The future of machine learning is unstoppable and is the fundamental building block for artificial intelligence (AI). Today it already plays a role in our lives. If you use Spotify to listen to music you will see it creates daily mixes for you based on what you’re listening to. Amazon learns and teaches itself how to get products that might be of interest to you based on your buying habits. Virtual assistance like Amazon’s Alexa, Apple’s Siri, or Microsoft’s Cortona, use machine learning to help understand your speech and the language humans use when they interact with them. Businesses are obsessed with this technology because it can automate task normally done by humans. Chatbots and service bots that can provide customer service for a lot of companies are able to respond in an intelligent and helpful way. This can increase the amount of auditory and text questions. My favorite place to see machine learning being used is in autonomous cars and trucks with vision. Vehicles need to be able to understand the realities of the road and how to respond to them whether it’s a stop sign, a snow storm, a ball in the street or another vehicle is through machine learning. The more data they collect the better they can act human-like with the information they are processing — knowing a stop sign covered with snow is still a stop sign.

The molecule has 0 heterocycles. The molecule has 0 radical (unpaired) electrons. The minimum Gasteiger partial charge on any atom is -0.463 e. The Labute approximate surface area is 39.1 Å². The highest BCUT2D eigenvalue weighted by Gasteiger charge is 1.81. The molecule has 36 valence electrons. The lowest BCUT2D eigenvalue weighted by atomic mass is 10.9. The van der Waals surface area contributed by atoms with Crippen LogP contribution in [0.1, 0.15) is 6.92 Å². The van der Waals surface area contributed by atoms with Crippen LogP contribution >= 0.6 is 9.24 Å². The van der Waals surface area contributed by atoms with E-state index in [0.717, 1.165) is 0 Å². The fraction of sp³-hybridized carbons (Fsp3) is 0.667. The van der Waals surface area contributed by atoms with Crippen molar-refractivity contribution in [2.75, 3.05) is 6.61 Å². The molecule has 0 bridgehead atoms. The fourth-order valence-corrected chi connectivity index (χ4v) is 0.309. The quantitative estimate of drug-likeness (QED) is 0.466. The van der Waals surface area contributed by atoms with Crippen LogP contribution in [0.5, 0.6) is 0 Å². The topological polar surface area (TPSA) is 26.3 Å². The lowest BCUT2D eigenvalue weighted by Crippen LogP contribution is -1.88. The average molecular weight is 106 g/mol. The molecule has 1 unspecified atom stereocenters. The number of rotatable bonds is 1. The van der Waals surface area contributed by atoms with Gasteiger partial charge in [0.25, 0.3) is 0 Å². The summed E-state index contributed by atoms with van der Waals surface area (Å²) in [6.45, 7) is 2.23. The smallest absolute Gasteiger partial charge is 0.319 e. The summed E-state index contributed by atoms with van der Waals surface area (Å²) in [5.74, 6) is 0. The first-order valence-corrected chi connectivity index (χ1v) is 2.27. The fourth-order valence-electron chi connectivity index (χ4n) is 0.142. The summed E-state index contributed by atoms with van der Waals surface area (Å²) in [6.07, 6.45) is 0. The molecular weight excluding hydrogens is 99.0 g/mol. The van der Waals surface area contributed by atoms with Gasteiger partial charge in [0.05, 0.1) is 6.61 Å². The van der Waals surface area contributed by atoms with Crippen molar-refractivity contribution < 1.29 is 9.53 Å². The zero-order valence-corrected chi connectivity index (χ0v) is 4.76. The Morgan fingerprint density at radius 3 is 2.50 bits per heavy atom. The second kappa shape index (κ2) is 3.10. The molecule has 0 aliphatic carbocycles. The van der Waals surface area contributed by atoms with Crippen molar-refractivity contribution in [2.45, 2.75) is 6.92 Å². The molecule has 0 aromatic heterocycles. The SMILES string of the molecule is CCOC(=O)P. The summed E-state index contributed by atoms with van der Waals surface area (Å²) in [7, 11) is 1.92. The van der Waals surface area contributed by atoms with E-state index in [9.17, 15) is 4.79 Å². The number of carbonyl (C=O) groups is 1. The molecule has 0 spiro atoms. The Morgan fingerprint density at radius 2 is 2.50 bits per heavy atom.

So there you have it grandma. I know I lost you somewhere, but hopefully you have a better understanding on what machine learning is. I see machine learning as a tool that can continue to make our lives easier. People continue to come up with more useful ways that machine learning can be used and are disrupting industries by doing so. I can only imagine where we will be when this technology leads to real AI.